Jim Bray on Slingbox TV for travellers
- October 10, 2007 2:58 PM |
- By Michael Hlinka
Money Talks is a collection of daily columns from The Business Network, which airs weekday mornings on CBC Radio One at 5:45 a.m. ET (6:15 a.m. ET in N.L.).
By Jim Bray, writer of the technofile.com website in Calgary
(Listen to the original audio)
I don't know about you, but I hate hotel televisions.
Well, I mean I hate the type of TV and TV service found in the level of hotel I can usually afford to stay at, the generic chains that cater to travelers who don't arrive in Porsches. Last month, I stayed at a place in Backwater, British Columbia, where the room was fine but the TV was something I wouldn't wish on a blind person - and I don't mean someone who sells window coverings for a living. The signal had more noise than, well, this commentary; the snow was so bad I thought I'd been caught in an early avalanche.
Fortunately, my son had turned me onto the Slingbox, which just may be one of the niftiest gadgets for the business traveler I've seen. With it, you can ignore that aging hunk of plastic and glass in the credenza and not have to search through the hotel room's drawers and documentation for a channel list that, seven times out of 10, isn't there anyway.
The Slingbox is a hardware-and-software solution that lets you take your home or office television service with you, wherever on earth (or, eventually, off earth) you may travel. All you need is the notebook computer you undoubtedly have with you anyway, and the high speed internet connection every hotel worth its salt offers these days.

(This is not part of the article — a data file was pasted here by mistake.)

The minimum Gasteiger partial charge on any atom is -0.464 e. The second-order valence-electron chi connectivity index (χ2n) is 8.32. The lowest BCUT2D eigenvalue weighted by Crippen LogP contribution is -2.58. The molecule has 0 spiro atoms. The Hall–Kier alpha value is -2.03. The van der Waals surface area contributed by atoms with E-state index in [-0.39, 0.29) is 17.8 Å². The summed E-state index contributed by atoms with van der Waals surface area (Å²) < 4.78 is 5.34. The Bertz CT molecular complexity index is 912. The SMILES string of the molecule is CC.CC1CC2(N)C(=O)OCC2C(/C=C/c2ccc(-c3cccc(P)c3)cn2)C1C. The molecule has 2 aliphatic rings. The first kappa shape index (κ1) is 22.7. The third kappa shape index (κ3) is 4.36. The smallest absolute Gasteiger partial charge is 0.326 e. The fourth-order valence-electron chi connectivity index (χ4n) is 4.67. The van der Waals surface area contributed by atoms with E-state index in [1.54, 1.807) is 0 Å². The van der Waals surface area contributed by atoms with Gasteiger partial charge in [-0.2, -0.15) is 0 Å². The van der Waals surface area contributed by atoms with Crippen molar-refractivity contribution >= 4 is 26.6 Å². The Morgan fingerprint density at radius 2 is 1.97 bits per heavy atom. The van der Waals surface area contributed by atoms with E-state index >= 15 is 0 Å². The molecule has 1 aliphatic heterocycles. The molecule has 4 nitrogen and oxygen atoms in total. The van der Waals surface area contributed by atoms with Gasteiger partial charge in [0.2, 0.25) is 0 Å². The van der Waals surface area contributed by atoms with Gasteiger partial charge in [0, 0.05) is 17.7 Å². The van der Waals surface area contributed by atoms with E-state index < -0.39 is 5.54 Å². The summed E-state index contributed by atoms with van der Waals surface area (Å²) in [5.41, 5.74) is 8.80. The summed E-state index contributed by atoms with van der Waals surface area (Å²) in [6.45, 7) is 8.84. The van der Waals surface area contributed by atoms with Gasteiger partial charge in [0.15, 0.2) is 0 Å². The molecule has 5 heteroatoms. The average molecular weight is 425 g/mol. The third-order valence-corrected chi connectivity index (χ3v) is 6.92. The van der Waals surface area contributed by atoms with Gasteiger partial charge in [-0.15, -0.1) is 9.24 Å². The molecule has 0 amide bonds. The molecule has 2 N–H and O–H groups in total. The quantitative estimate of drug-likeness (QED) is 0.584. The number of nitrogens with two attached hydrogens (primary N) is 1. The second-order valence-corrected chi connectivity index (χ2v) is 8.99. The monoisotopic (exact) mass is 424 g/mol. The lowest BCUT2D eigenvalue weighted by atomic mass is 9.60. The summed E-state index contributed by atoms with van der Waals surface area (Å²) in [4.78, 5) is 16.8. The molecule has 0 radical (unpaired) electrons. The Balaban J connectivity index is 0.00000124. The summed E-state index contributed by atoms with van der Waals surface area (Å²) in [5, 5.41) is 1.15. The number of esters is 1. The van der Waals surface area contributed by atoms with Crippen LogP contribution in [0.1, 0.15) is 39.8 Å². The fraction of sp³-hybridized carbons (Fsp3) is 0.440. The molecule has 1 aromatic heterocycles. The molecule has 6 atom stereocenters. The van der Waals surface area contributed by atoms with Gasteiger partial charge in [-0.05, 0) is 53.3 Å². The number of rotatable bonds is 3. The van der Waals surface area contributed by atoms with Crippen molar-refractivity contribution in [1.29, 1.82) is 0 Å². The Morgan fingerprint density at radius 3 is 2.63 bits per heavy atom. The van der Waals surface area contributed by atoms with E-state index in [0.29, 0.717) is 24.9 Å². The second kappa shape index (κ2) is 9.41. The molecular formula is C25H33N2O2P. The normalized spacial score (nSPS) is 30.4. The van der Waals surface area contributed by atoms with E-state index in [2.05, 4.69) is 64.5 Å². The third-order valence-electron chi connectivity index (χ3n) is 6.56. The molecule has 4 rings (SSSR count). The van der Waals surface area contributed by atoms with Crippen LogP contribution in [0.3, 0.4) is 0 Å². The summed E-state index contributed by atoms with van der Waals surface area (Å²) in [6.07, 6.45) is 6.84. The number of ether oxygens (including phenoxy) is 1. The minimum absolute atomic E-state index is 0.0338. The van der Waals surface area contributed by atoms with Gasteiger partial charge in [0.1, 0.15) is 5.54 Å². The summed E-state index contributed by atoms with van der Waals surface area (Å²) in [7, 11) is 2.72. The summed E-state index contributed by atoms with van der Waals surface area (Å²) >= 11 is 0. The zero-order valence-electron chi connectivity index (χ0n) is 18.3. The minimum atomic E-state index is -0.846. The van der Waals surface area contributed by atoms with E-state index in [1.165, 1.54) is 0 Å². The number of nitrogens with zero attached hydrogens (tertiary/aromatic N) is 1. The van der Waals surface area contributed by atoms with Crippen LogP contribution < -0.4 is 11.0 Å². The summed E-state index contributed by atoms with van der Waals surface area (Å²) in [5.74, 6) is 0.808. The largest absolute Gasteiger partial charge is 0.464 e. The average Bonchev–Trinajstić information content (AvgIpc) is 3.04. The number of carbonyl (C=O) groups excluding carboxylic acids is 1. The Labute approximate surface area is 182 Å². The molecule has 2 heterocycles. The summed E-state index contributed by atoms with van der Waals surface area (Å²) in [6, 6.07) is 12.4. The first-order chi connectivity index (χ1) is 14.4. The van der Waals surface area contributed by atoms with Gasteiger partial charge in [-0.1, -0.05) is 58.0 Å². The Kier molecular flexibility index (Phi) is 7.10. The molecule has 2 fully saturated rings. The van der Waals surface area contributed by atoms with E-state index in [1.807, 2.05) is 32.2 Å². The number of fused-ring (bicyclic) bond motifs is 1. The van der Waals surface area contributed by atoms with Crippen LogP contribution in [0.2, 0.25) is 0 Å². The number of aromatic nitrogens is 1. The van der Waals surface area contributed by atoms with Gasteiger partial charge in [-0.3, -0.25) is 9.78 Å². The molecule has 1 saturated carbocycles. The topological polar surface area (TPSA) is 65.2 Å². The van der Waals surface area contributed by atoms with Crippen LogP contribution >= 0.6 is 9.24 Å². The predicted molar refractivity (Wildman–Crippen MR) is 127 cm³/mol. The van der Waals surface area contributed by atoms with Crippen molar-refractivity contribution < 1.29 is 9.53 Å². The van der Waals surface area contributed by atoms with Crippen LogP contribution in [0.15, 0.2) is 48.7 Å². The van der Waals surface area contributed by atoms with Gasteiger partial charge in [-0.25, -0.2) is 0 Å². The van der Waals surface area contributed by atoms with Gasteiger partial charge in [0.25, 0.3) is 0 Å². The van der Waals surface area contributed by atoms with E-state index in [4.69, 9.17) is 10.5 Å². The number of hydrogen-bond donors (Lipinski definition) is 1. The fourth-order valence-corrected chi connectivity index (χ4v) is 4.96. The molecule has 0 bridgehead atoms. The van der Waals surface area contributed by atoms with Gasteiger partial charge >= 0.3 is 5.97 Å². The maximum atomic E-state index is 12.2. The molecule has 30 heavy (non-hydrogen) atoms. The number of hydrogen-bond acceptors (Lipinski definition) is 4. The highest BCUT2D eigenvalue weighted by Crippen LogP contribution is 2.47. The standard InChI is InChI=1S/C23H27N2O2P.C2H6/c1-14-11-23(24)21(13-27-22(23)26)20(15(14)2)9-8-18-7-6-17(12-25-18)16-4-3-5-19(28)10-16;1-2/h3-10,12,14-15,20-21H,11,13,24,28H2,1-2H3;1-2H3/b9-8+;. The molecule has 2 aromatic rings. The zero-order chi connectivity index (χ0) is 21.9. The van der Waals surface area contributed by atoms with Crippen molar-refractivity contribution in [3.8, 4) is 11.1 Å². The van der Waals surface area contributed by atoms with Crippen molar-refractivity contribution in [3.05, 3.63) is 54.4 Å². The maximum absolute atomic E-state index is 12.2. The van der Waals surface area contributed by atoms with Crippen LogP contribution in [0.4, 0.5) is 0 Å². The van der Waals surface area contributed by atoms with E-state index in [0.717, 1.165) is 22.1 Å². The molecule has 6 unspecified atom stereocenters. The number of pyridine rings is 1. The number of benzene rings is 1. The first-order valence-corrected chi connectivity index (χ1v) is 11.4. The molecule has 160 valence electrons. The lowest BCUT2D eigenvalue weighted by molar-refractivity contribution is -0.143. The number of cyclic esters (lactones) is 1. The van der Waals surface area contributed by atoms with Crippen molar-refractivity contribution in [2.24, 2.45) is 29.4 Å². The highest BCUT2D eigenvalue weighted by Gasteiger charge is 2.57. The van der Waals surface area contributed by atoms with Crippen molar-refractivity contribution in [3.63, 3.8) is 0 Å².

We hooked the $260 Slingbox into my Bell Expressvu satellite receiver before we left home and stuck its infrared sender in front of the satellite box. Then we plugged it into our cable modem, installed the software onto our PCs, fired up the box, and headed for the coast.
In the hotel, I perched my PC where I could see it from the bed and fired up the software, which brought up a video window I could expand to its full-screen, wide-screen glory - and you can get a high definition version, too - with a virtual remote control that let me change channels just like I would at home.
So instead of having to veg out on a crummy old TV after a hard day of travel, I could watch all of the right wing subversion I wanted, streaming right from my home office. It was great! And because your location is irrelevant to the internet, the Slingbox will send TV to wherever you are, including to your mobile phone (though I can't imagine watching the Grey Cup on a three-inch screen).
If your business takes you to foreign countries a lot, where the local TV is either not in English or doesn't let you find out what's happening back home, the Slingbox could be the greatest thing since cellular telephones. You might find time zone differences confusing, but you can use the Slingbox with a your PVR and time shift to your heart's content.
Now all we need is something worth watching other than Seinfeld and Simpsons reruns!
- Jim Bray
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